I can relate to a degree, on my first trip overseas, I brought my daughter to Rome (her choice for her graduation birthday).  On my first night, I was a nervous wreck!  I got to experience the 100 euro taxi ride, my hotel, chosen by an agent who didn’t know the city, was at the very last stop on the subway train, on the very edge of the city, in an industrial zone.  I found the people rude and uncaring (you just have to know the Italians, I love them now).  I was fully ready to stay in my room for the next two weeks!

But, that was a bit impractical, in the next few days, I found a really nice, cheap place to stay, right around Termini Station, the center of Rome, I got to find a train to Venice, found where I could get help, really good help for tourists, and I had a ball.

So, what’s the secret to overcoming your fear of travel?

How about you start close to home?  How many beautiful places near you, are you waiting to go to “because it’ll always be there”?  How about going somewhere, soon, where you’ve never, ever been, even if it’s only 20 miles from home?  Come on; work up that spirit of adventure!

Second, maybe you could do your first big trip with someone, or with a couple who’s already done it, double the fun.

Finally, you can avoid a lot of problems with proper, diligent preparation.  Read surf talk to people, use all the tools at your disposal to prepare for your trip.  (I’ll write about all this for you later, I use some great stuff).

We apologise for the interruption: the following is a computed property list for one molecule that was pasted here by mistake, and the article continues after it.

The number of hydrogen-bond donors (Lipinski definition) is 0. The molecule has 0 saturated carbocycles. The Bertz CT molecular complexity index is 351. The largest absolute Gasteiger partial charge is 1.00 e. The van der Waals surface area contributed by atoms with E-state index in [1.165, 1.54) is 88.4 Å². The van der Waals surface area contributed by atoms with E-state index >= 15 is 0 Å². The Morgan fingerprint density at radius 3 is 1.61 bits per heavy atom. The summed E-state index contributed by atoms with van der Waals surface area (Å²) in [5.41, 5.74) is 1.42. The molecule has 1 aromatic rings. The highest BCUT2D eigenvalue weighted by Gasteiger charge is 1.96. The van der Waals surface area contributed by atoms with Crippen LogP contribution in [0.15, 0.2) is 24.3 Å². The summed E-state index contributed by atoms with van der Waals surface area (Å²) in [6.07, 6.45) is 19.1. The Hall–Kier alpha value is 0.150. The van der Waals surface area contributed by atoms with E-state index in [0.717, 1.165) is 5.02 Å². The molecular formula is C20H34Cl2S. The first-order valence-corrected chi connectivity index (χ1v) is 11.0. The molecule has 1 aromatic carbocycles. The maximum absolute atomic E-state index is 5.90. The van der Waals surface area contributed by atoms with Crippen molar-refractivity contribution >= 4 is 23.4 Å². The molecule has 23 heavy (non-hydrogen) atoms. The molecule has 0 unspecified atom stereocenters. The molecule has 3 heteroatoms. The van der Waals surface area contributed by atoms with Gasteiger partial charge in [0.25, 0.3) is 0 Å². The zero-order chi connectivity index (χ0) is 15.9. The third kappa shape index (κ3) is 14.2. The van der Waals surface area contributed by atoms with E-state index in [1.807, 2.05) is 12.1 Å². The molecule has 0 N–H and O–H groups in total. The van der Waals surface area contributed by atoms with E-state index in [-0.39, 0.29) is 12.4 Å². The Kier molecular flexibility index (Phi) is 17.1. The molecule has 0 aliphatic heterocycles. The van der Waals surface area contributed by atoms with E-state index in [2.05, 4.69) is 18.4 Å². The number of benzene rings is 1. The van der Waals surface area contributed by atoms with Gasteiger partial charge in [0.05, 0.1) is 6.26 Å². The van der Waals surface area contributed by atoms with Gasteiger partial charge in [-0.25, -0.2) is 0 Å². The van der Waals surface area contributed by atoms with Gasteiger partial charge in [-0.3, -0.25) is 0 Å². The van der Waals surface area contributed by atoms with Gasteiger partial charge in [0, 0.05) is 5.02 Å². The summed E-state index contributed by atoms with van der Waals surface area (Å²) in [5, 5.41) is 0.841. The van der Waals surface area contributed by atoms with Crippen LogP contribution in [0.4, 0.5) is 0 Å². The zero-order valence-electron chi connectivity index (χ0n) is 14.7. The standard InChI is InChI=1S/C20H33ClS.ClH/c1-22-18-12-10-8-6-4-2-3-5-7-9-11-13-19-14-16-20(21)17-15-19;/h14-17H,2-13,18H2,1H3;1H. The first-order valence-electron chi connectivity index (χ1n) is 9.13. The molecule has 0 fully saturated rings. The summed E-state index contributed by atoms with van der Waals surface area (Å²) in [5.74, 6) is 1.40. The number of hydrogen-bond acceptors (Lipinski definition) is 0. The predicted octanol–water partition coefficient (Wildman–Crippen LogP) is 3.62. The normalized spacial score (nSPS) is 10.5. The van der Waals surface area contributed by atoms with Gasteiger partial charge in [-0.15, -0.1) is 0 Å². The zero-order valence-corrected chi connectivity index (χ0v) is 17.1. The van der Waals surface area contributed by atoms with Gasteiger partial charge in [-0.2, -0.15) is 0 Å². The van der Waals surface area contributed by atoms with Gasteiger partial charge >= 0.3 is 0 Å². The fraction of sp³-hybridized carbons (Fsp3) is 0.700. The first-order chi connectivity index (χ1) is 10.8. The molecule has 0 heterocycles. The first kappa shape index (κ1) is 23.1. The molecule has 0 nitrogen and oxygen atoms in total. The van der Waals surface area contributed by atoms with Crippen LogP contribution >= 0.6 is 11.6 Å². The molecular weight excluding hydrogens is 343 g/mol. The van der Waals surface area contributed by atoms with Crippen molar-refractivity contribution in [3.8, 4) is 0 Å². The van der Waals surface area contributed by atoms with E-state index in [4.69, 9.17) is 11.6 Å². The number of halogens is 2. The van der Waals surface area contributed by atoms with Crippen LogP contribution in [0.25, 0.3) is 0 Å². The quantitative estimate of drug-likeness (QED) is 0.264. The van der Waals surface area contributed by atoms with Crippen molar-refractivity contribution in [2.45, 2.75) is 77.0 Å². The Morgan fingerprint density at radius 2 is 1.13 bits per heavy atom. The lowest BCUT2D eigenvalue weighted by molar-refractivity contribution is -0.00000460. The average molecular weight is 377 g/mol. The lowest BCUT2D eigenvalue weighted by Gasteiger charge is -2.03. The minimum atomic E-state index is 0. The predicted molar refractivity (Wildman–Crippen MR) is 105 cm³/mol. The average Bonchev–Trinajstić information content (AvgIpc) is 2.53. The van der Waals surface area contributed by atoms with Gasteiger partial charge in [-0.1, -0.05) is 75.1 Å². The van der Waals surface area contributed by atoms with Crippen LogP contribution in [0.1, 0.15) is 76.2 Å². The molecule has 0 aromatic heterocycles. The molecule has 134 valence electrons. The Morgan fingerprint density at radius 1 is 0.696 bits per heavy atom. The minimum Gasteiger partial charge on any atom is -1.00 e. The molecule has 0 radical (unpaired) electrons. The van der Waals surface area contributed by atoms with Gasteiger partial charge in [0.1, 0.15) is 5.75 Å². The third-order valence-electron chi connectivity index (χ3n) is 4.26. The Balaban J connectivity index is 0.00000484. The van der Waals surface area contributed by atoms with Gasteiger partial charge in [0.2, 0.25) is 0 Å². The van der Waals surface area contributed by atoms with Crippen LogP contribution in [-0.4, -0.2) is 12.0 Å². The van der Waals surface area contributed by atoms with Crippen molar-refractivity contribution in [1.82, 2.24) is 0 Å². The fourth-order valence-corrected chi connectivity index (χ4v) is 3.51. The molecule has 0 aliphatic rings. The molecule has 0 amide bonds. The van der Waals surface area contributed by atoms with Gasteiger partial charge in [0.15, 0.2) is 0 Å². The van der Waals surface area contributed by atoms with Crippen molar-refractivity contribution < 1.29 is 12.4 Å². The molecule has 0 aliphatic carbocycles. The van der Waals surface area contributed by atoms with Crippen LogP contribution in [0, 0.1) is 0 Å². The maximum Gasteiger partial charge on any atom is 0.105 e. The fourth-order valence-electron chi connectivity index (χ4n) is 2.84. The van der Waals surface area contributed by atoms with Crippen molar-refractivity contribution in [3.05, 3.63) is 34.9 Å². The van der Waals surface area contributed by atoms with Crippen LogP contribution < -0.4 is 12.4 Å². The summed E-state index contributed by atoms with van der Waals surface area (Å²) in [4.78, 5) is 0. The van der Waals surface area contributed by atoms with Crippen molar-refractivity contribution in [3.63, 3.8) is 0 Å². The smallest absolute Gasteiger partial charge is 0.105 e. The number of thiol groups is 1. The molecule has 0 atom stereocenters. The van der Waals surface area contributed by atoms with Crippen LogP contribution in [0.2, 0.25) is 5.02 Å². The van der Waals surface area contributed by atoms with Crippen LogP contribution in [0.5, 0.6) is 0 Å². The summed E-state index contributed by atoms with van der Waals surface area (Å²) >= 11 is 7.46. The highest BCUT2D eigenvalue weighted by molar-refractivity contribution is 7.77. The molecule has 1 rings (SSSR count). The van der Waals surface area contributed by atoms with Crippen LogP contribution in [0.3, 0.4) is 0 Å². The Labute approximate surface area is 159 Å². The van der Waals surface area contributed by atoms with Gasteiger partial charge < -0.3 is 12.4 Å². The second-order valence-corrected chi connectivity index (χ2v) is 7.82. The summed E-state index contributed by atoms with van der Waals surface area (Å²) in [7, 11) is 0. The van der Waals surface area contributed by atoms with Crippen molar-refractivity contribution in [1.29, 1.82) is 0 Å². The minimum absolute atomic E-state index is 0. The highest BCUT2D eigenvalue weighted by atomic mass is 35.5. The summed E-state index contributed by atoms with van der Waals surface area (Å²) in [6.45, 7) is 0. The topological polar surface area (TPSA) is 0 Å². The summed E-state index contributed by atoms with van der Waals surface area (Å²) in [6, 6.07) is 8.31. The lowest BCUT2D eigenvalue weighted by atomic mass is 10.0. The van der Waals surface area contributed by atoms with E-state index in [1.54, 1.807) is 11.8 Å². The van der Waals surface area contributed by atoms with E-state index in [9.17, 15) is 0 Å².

Eventually, I can assure you that you get used to traveling to the point where you can land anywhere and really enjoy the place.  So go ahead and start planning that next adventure.


The Rome on Foot Walking and What’s With Las Vegas Airfares Travel

If you read my previous entries on arriving in Rome while traveling, you’ll have found a good hotel with, around Termini Station where you can have a great base to visit the city.

Here’s a tour of Rome that I’ve done several times and hope to do again, consult a map or Google Earth for the exact path.

Starting from Termini Station, it’s an easy walk to the Coliseum, no matter how many times I do it, I’m still amazed at the sights, on every street corner, especially arriving at the Coliseum.  You can visit the Coliseum right away, or keep it for another day.

Next to the Coliseum stand the ruins of the Forum of Rome, a series of temples, and meeting places of antiquity.  The ruins are still immensely impressive.

On your left, will be the Palatine Hills, where Nero and other emperors had their palace, a bit further is the famous Circus Maximus, where the famous horse races were held.  A tip here is that if you pay to visit the Coliseum, there often a free guided tour of the Palatine Hill or the Forum in the afternoon, very much worth it.